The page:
I have served my current school district as an Instructional Data Coach for the past two school years. Recently, I was lucky enough to chat with a director of instructional technology from a large, elite university. She started our conversation with the following question: “So, what is a Data Coach?” I had the thought that if someone of her background and experience doesn’t know, perhaps a more thorough explanation might be in order of this emerging role.
The Instructional Data Coach
An educator and/or instructional designer who helps other educators improve instructional outcomes by collecting, aggregating, analyzing and visualizing student data.
The above definition provides us a jumping-off point to understand this role and perhaps sounds a lot like a traditional instructional coach. In fact, this role was created at my district after a conversation with administrators about the instructional coaching cycle.
I contend that the coaching cycle as an offshoot of the ADDIE model for instructional design. It’s pretty simple at its heart: identify a problem, design a solution (using quick iterations), implement the solution, measure to see if the desired result was achieved. This is an effective strategy and is held up by considerable educational research. Awesome. But consider the following questions before you start a cycle:
- How do you know there’s a “problem”?
- How do you know when it’s “solved”?
I feel that these questions have to be answered with data. So before we engage in 6-9 weeks of coaching, we need to answer the questions above. What data shows us there’s a problem? What data will tell us when it is solved?
But shouldn’t all coaching cycles be centered around data anyway? What’s the difference?
Maybe you’re right; maybe “data coaching” is no different. Maybe I’m, say, a data-flavored instructional coach. That is totally fine. Given the emergent nature of instructional coaching in general, this is all in a state of flux. As you consider this distinction though, I ask you to check out some of the lessons I’ve learned from my time in this role. Maybe data isn’t as “integrated” and understood in the traditional coaching model as it needs to be.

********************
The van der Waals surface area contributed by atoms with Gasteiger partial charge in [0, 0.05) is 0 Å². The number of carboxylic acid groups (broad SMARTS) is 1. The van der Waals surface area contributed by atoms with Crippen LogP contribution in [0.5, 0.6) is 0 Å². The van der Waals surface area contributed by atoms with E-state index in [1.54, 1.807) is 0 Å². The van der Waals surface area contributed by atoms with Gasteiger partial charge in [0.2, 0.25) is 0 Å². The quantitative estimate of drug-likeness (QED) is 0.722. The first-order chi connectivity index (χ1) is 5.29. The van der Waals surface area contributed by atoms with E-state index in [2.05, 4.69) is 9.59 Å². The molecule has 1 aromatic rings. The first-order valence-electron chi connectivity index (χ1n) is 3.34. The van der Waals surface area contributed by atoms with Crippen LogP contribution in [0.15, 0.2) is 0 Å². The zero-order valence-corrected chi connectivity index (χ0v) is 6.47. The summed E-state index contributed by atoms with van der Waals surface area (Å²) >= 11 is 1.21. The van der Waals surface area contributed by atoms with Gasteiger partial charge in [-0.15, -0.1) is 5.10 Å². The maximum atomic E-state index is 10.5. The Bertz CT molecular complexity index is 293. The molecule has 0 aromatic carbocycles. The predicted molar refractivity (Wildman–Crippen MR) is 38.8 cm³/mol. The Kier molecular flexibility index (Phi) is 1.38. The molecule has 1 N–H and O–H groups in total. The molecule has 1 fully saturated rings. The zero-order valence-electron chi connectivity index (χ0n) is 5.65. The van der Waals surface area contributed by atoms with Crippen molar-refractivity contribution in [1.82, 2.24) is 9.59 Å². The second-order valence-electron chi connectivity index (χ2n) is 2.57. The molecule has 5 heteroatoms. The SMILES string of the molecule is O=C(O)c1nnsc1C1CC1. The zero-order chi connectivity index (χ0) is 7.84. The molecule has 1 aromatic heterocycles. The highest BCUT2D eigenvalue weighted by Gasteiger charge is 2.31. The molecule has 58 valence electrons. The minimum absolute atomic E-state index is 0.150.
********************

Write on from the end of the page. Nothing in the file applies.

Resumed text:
Teachers and Their Data: The Warm and the Cold
If you’ve been in education for more than 1 day, you know that education is an extremely human endeavor. It’s messy, it’s emotional. It’s draining, it’s rewarding. It’s non-linear, it’s essential for success. Above all it’s complex! Being an educator requires compassion, empathy, and warmth. Data, by contrast, are objective, simple, and cold. I argue that this is why standardized tests are often villified.
“A test score doesn’t really communicate the whole learning process; the whole child.” -Us, when when viewing an undesired test result.
The objective, unfeeling numbers don’t sit right with many of us educators. Numbers don’t include the context of the students that we have as their teachers. I mean, how do we model persistence mathematically? How do we quantify Adversity? It’s just not as simple as A,B,C,D,F. The complexity of learning leads many teachers to eschew the data all together and just focus on what they feel is “best” for students.